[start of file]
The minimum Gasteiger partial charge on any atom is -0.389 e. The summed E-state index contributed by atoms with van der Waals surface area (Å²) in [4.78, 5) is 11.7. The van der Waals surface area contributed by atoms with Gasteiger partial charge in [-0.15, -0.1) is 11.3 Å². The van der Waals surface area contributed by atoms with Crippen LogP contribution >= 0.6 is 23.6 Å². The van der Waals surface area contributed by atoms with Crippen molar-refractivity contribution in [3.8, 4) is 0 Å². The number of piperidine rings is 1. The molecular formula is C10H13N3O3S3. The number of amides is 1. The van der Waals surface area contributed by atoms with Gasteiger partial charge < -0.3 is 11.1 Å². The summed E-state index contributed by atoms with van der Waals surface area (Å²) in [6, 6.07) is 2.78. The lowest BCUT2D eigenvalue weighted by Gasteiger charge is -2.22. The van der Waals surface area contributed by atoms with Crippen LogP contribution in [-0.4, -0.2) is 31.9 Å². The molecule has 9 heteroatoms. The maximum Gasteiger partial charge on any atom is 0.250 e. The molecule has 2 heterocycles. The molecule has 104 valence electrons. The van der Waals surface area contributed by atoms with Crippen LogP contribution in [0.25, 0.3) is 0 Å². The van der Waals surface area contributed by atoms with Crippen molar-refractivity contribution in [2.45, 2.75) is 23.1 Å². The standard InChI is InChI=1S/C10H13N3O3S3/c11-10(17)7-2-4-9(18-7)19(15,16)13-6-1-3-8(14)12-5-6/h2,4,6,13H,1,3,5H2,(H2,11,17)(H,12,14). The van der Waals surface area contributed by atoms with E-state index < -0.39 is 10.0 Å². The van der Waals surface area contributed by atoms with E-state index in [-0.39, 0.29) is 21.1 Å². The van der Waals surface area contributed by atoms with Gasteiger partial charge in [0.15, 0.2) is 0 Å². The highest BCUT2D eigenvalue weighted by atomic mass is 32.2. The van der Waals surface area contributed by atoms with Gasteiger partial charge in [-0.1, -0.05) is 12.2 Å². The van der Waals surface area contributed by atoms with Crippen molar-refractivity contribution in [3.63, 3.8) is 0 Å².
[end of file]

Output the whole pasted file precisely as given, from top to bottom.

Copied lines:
The minimum Gasteiger partial charge on any atom is -0.389 e. The summed E-state index contributed by atoms with van der Waals surface area (Å²) in [4.78, 5) is 11.7. The van der Waals surface area contributed by atoms with Gasteiger partial charge in [-0.15, -0.1) is 11.3 Å². The van der Waals surface area contributed by atoms with Crippen LogP contribution >= 0.6 is 23.6 Å². The van der Waals surface area contributed by atoms with Crippen molar-refractivity contribution in [3.8, 4) is 0 Å². The number of piperidine rings is 1. The molecular formula is C10H13N3O3S3. The number of amides is 1. The van der Waals surface area contributed by atoms with Gasteiger partial charge < -0.3 is 11.1 Å². The summed E-state index contributed by atoms with van der Waals surface area (Å²) in [6, 6.07) is 2.78. The lowest BCUT2D eigenvalue weighted by Gasteiger charge is -2.22. The van der Waals surface area contributed by atoms with Crippen LogP contribution in [-0.4, -0.2) is 31.9 Å². The molecule has 9 heteroatoms. The maximum Gasteiger partial charge on any atom is 0.250 e. The molecule has 2 heterocycles. The molecule has 104 valence electrons. The van der Waals surface area contributed by atoms with Crippen LogP contribution in [0.25, 0.3) is 0 Å². The van der Waals surface area contributed by atoms with Crippen molar-refractivity contribution in [2.45, 2.75) is 23.1 Å². The standard InChI is InChI=1S/C10H13N3O3S3/c11-10(17)7-2-4-9(18-7)19(15,16)13-6-1-3-8(14)12-5-6/h2,4,6,13H,1,3,5H2,(H2,11,17)(H,12,14). The van der Waals surface area contributed by atoms with E-state index < -0.39 is 10.0 Å². The van der Waals surface area contributed by atoms with E-state index in [-0.39, 0.29) is 21.1 Å². The van der Waals surface area contributed by atoms with Gasteiger partial charge in [0.15, 0.2) is 0 Å². The highest BCUT2D eigenvalue weighted by atomic mass is 32.2. The van der Waals surface area contributed by atoms with Gasteiger partial charge in [-0.1, -0.05) is 12.2 Å². The van der Waals surface area contributed by atoms with Crippen molar-refractivity contribution in [3.63, 3.8) is 0 Å².